Note: We regularly update this article with the latest data on superannuation funds issued by the Australian Prudential Regulation Authority (APRA). This article contains the latest data available as of October 2013 (for data as at June 2013).
Unless you work in the superannuation industry, how the world of super works can be bamboozling (sometimes it can be confusing even when you know the industry well). This article, on the different types of super funds, helps explains the main players in the Australian super world.
This article should really be titled ‘The what’s what in the super zoo’ because I’m explaining the different types of super funds available, rather than the people involved.
You may find this difficult to believe but there are only 5 types of super funds in Australia, and most Australians can only choose from 3 of these fund types. You can expect to find the following five broad types of super funds:
- Company (or corporate) funds
- Industry funds
- Retail funds (although you may be offered a series of funds via a ‘wrap’)
- Public sector funds (also known as government superannuation schemes)
- Small funds (two-types: self-managed super funds and small APRA funds. APRA stands for the Australian Prudential Regulation Authority, the main super regulator)
Let’s deal with the big numbers first. Based on statistics released in August 2013, there were 512,637 super funds in Australia as at June 2013, and 512,312 of these super funds were small funds (super funds with fewer than 5 members). Nearly all small funds are self-managed super funds (SMSFs) (509,362 commonly known as DIY super funds, and 2,950 of small funds are small APRA funds).
What this means is that if you considering one of the remaining four categories of super fund – corporate, industry, retail, public sector – then you have only 325 super funds to consider. Okay, that is still a lot of super funds, but if we break it down into the individual categories (see table below), the super world looks a little less daunting.
Types and Number of Super Funds
Type of Fund
Number of Super Funds
|June 2009||June 2010||June 2011||June 2012||June 2013|
|Corporate (or company)||190||168||143||122||108|
|SMSFs (DIY super funds)||404,146||425,300||442,987||475,816||509,362|
|Small APRA funds||4,277||3,869||3,519||3,201||2,950|
*This grand total excludes pooled superannuation trusts and single-member ADFs Source: Extracted from Statistics, Quarterly Superannuation Performance, June 2013 (issued 22 August 2013), Australian Prudential Regulation Authority, and earlier years sourced from previous APRA reports.
Briefly, the following are the four types of managed superannuation fund:
- Industry fund. An industry fund usually caters for workers from a particular industry but many of them are now available to anyone.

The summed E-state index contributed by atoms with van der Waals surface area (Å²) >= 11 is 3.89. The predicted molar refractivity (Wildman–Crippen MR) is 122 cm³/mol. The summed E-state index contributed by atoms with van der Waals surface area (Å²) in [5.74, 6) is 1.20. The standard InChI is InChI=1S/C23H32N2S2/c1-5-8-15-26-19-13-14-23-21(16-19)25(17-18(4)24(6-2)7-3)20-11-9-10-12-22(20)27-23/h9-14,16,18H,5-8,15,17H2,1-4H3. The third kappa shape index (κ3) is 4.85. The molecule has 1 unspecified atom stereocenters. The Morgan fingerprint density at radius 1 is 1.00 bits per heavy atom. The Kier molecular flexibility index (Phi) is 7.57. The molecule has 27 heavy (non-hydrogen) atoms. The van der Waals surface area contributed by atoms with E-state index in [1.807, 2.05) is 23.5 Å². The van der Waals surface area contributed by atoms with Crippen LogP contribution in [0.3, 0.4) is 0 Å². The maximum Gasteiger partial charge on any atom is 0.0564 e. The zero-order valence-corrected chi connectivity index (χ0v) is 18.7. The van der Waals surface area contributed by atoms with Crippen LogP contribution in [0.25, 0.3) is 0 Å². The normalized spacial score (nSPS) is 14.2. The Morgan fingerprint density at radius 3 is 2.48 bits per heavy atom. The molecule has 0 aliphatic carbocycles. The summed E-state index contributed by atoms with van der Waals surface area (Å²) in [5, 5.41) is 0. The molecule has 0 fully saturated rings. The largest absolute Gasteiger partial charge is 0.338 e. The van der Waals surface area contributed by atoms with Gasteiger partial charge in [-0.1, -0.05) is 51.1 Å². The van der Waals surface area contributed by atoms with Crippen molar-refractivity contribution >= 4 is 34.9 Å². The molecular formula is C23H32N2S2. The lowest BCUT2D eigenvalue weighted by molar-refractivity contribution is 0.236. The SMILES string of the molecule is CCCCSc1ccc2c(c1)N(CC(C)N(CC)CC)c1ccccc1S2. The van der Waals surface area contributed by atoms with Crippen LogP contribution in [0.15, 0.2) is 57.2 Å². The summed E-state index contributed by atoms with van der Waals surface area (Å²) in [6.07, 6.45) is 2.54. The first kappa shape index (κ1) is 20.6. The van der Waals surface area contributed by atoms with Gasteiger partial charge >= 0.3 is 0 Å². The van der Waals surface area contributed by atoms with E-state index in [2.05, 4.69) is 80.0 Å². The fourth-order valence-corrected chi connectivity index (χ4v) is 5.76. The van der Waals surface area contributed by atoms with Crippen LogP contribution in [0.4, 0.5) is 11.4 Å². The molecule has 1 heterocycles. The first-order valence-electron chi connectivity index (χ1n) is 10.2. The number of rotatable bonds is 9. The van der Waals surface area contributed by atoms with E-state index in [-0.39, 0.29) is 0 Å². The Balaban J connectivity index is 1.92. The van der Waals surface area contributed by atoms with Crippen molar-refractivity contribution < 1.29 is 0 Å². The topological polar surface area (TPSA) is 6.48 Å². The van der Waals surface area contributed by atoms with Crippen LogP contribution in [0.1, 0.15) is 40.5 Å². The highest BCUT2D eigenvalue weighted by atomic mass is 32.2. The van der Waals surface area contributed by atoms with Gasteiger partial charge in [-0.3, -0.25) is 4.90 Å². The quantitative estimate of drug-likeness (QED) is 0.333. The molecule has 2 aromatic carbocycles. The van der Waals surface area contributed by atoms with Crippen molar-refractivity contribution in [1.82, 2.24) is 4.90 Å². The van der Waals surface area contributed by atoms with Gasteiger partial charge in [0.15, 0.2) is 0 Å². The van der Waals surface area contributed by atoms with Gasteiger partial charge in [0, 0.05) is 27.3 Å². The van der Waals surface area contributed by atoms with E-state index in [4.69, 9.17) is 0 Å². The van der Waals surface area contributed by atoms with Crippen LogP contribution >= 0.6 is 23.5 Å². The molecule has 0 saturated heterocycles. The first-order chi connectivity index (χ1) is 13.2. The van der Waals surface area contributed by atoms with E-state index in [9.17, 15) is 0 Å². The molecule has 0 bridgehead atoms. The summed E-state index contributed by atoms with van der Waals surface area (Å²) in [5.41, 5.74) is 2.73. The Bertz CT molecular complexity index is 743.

- Company/corporate fund. A company or corporate fund is generally a super fund with membership only open to employees working for that company. You can’t choose a company fund but you may choose to remain in a company fund, if you’re an employee of the company and an existing fund member. Some company funds permit relatives of existing members to join too.
- Public sector fund. A public sector fund is only available to public sector (government) employees and, in some cases, ex-public sector employees. You can’t choose a public sector fund although some of them let you choose to remain a contributing member when you leave the public sector – in these circumstances you may be able to arrange for your new employer to contribute to your public sector fund.
- Retail fund or master trust. Financial institutions such as banks, financial planning groups and fund managers run retail super funds. Anyone can join these types of funds. You may be a member of a retail fund if your employer pays your Superannuation Guarantee (SG) contributions into a corporate master trust. A corporate master trust is just like a master trust for individuals but on a much larger scale.
If you visit a financial adviser you may also hear the terms ‘super wrap’ and ‘master trust’. These two categories generally offer you access to lots of managed fund investments, and fall under the category of ‘retail funds’.
You can also consider opening a Retirement Savings Account (RSA): you can choose from 9 RSAs. An RSA is a low-risk and low-return superannuation account provided by banks and other financial organisations. RSAs, however, are more a parking vehicle rather than a long-term investment option. RSAs represent one-tenth of a mere 1 per cent of all money invested in the superannuation market.
Note: Unless you’re already a member of a company fund (although some company super funds permit relatives of employees to become members) or, already a member of a public sector fund, an employee can generally only choose from three types of super funds:
- Industry funds
- Retail funds
- DIY super funds (SMSFs).
Copyright for this article belongs to Trish Power, and cannot be reproduced without express and specific consent.